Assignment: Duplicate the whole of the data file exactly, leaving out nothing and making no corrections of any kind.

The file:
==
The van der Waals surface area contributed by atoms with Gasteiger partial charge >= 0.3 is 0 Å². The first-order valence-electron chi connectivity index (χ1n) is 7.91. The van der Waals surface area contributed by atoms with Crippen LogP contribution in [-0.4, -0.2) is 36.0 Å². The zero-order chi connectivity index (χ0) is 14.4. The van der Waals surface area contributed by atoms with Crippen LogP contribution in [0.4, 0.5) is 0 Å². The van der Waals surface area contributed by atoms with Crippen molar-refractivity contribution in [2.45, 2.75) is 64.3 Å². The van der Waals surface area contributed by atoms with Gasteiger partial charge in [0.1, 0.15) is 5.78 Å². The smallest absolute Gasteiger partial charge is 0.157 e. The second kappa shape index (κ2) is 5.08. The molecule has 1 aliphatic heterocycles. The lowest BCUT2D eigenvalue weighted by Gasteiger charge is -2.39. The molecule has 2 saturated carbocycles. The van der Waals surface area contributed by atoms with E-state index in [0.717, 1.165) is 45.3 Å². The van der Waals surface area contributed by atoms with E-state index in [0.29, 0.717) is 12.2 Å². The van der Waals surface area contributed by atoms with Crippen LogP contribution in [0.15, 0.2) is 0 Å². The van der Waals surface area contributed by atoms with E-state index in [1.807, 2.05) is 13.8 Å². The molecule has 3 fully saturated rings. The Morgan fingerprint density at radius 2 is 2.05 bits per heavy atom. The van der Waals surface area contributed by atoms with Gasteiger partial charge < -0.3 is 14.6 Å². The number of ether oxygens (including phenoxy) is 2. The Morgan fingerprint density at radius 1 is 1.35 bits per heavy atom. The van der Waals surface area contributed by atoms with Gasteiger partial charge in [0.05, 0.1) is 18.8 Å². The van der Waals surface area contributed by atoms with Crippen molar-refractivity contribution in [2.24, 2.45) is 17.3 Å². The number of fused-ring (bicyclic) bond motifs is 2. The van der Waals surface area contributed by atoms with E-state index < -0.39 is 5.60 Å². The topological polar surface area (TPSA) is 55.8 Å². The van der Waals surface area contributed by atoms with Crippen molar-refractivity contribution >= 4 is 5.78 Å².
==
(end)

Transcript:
The van der Waals surface area contributed by atoms with Gasteiger partial charge >= 0.3 is 0 Å². The first-order valence-electron chi connectivity index (χ1n) is 7.91. The van der Waals surface area contributed by atoms with Crippen LogP contribution in [-0.4, -0.2) is 36.0 Å². The zero-order chi connectivity index (χ0) is 14.4. The van der Waals surface area contributed by atoms with Crippen LogP contribution in [0.4, 0.5) is 0 Å². The van der Waals surface area contributed by atoms with Crippen molar-refractivity contribution in [2.45, 2.75) is 64.3 Å². The van der Waals surface area contributed by atoms with Gasteiger partial charge in [0.1, 0.15) is 5.78 Å². The smallest absolute Gasteiger partial charge is 0.157 e. The second kappa shape index (κ2) is 5.08. The molecule has 1 aliphatic heterocycles. The lowest BCUT2D eigenvalue weighted by Gasteiger charge is -2.39. The molecule has 2 saturated carbocycles. The van der Waals surface area contributed by atoms with E-state index in [0.717, 1.165) is 45.3 Å². The van der Waals surface area contributed by atoms with E-state index in [0.29, 0.717) is 12.2 Å². The van der Waals surface area contributed by atoms with Crippen LogP contribution in [0.15, 0.2) is 0 Å². The van der Waals surface area contributed by atoms with E-state index in [1.807, 2.05) is 13.8 Å². The molecule has 3 fully saturated rings. The Morgan fingerprint density at radius 2 is 2.05 bits per heavy atom. The van der Waals surface area contributed by atoms with Gasteiger partial charge < -0.3 is 14.6 Å². The number of ether oxygens (including phenoxy) is 2. The Morgan fingerprint density at radius 1 is 1.35 bits per heavy atom. The van der Waals surface area contributed by atoms with Gasteiger partial charge in [0.05, 0.1) is 18.8 Å². The van der Waals surface area contributed by atoms with Crippen molar-refractivity contribution in [2.24, 2.45) is 17.3 Å². The number of fused-ring (bicyclic) bond motifs is 2. The van der Waals surface area contributed by atoms with E-state index < -0.39 is 5.60 Å². The topological polar surface area (TPSA) is 55.8 Å². The van der Waals surface area contributed by atoms with Crippen molar-refractivity contribution >= 4 is 5.78 Å².